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‘It’s all about respect, integrity and credibility’

International business graduate Mireille Garabedian on what successful leadership means to her
October 18, 2021
By Marco Buttice, BA 21

Mireille Garabedian, wearing a dark suit, arms folded across her chest Challenges early on in her career helped her become a more understandable manager, says Mireille Garabedian.

Many who work with Mireille Garabedian, BComm 89, know her tried and true mantra.

“It’s all about respect, integrity and credibility,” says Garabedian. “Respect the person you’re facing whether you agree with them or not. Integrity is being transparent and educating others. Credibility is having the evidence to back up your perspective.”

Garabedian is vice-president of national sales and strategic account management at American Express Global Business Travel. The company helps global, multinational and local organizations better manage their corporate travel programs.

With 25 years’ experience in strategy management and consulting — and eight in senior executive roles — Garabedian's focus is on being a successful leader to her team.

“I take pride in building people up, so they realize what they’re capable of,” she says. “I make sure that my team is empowered and can make their own decisions.”

Foundation at Concordia

Garabedian’s career journey began at Concordia, where she studied international business at what is now the John Molson School of Business.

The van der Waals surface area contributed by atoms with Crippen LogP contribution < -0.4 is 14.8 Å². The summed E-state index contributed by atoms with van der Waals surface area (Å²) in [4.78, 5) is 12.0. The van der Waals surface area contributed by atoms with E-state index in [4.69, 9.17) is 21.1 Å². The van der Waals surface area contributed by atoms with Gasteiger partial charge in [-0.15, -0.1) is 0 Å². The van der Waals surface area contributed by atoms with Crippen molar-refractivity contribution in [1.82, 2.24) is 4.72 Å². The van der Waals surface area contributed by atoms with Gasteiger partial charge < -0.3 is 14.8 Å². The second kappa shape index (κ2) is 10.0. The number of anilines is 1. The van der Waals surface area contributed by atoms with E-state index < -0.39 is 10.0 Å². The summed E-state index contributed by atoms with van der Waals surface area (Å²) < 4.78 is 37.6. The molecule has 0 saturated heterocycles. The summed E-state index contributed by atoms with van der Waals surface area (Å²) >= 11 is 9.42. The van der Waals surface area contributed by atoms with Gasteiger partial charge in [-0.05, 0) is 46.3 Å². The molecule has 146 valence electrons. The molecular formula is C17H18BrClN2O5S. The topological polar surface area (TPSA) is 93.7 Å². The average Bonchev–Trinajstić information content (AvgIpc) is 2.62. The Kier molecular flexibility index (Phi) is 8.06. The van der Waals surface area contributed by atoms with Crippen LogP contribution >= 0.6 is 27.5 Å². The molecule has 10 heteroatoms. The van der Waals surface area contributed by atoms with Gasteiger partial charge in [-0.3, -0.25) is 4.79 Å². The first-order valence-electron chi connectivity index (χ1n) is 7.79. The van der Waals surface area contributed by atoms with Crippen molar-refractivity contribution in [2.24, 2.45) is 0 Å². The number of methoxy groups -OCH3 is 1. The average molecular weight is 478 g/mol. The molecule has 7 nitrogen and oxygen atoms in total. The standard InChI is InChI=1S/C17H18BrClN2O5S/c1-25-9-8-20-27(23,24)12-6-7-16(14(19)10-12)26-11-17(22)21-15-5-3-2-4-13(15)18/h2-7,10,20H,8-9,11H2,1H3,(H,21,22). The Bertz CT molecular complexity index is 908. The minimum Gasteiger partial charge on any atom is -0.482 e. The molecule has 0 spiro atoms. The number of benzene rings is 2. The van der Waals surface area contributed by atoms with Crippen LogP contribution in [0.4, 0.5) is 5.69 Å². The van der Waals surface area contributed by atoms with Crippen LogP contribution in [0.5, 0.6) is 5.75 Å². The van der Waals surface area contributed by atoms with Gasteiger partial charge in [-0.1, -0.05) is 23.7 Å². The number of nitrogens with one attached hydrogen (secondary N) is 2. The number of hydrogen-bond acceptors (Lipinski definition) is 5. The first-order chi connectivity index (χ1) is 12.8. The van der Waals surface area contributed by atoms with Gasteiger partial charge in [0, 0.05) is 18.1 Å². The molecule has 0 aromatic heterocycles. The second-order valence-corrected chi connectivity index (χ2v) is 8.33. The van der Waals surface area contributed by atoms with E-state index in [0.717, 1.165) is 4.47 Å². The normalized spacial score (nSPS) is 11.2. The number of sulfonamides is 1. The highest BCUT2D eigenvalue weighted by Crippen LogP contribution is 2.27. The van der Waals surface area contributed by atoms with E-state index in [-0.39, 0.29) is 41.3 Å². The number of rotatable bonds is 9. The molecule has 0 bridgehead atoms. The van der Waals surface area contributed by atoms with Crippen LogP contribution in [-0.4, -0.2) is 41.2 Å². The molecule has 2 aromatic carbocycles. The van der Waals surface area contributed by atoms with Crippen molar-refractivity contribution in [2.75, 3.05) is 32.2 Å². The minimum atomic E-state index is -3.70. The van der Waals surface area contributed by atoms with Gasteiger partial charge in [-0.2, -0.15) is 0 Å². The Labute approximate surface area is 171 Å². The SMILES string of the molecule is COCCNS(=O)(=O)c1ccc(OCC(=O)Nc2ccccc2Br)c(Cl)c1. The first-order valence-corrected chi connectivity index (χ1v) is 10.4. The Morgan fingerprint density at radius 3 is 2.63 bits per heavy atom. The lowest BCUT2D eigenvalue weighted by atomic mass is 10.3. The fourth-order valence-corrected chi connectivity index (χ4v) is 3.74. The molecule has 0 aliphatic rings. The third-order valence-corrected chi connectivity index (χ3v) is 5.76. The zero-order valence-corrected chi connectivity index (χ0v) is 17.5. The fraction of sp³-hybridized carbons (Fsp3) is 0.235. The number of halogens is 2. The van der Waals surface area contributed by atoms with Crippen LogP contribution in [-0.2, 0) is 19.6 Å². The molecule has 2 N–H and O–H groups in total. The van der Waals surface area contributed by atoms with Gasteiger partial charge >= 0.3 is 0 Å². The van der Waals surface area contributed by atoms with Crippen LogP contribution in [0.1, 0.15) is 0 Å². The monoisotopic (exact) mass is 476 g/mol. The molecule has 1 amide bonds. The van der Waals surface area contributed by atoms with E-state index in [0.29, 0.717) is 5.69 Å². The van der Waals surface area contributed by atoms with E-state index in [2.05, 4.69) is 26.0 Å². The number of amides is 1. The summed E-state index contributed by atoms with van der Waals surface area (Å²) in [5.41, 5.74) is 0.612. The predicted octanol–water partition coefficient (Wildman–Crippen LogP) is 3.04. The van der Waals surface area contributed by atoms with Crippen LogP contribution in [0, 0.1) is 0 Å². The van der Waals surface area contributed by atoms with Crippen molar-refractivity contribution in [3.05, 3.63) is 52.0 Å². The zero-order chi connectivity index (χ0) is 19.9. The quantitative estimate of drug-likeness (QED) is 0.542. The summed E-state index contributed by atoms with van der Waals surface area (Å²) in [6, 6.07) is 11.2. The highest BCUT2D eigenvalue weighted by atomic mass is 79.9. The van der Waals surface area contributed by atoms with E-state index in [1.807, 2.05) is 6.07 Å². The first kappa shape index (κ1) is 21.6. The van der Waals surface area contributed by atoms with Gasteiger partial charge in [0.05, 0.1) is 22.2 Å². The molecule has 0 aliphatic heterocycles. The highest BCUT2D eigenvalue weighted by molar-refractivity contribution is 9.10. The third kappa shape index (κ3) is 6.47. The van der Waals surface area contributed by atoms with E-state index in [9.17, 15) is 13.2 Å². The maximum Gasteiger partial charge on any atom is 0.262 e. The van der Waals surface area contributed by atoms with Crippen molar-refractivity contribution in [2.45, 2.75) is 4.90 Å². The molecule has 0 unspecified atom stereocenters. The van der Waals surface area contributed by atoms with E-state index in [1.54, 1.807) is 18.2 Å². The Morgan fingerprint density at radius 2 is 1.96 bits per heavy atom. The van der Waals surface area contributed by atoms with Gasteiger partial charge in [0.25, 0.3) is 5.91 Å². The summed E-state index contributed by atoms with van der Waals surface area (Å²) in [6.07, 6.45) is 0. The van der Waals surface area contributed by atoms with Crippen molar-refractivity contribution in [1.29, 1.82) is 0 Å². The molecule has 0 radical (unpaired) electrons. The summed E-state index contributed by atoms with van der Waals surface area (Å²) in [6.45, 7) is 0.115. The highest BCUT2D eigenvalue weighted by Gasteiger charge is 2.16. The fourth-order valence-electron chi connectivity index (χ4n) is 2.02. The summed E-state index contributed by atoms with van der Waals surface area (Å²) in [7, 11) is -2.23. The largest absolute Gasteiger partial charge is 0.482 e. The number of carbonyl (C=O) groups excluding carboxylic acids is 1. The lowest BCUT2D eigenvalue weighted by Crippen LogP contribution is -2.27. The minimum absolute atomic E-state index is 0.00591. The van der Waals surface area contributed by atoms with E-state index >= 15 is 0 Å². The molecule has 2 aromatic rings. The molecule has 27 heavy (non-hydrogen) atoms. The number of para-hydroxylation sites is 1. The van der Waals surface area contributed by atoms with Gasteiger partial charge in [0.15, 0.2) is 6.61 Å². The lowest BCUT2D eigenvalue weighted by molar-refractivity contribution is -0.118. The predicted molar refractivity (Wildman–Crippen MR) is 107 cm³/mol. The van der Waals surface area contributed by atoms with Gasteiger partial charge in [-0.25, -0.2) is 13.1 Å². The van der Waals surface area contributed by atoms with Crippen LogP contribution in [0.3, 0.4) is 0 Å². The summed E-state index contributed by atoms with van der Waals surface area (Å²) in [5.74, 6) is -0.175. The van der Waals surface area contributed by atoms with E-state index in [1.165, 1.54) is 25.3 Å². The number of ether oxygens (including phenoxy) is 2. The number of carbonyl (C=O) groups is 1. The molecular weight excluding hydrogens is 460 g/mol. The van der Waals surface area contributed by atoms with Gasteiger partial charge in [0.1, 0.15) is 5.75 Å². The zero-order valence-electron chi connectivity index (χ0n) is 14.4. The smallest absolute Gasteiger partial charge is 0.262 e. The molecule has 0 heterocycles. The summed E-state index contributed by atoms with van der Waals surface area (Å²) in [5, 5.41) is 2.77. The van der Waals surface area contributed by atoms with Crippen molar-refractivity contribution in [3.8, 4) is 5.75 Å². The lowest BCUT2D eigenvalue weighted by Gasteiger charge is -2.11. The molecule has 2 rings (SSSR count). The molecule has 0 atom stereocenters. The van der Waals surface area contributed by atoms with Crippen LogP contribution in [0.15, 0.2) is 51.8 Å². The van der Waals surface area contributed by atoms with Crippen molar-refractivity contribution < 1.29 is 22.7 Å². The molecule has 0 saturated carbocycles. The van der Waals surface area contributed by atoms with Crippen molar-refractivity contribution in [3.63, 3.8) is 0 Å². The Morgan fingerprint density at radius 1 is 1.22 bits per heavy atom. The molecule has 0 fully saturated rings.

“It was the first year the program was being offered,” says Garabedian. “I’m a creative person and an explorer, and the word ‘international’, felt like it promised a world of unlimited possibilities and potential. It made me feel like the world was my oyster.”

Her time at Concordia led to long-lasting friendships and helped her develop the foundational skills of working in a team, which guided her through the ups and downs of corporate life.

Bumps in the road

One of Garabedian’s earliest professional challenges was being a woman in a male-dominated field, where her accomplishments were not being recognized.

“In these kinds of environments, there’s always a boys’ club,” she says. “When I first got pregnant, I kept it a secret for a long time because I knew it would be a big deal to my male supervisor. I remember being told that I was taking the place of a man who could provide for his family. My due date was in early November, so I worked until October 31, partly out of spite.”

Garabedian feels her early experiences with gender bias pushed her to be a more understanding manager.

“I try to be the leader that I wish I had been starting out,” she says. “In the beginning, my career was mainly about proving myself and now I’m making it easier for the women that come after me.”

She encourages younger generations to inform their actions and decisions using respect, integrity and credibility to achieve their goals. And when conflicts arise in the workplace, she ensures the team bubble is a safe environment where everyone has a voice.

“I will put you on a pedestal and the only person who can knock you off it is you,” says Garabedian. “It’s not about who is right and wrong or who wins and loses when you’re fighting for the good of the same goal.”


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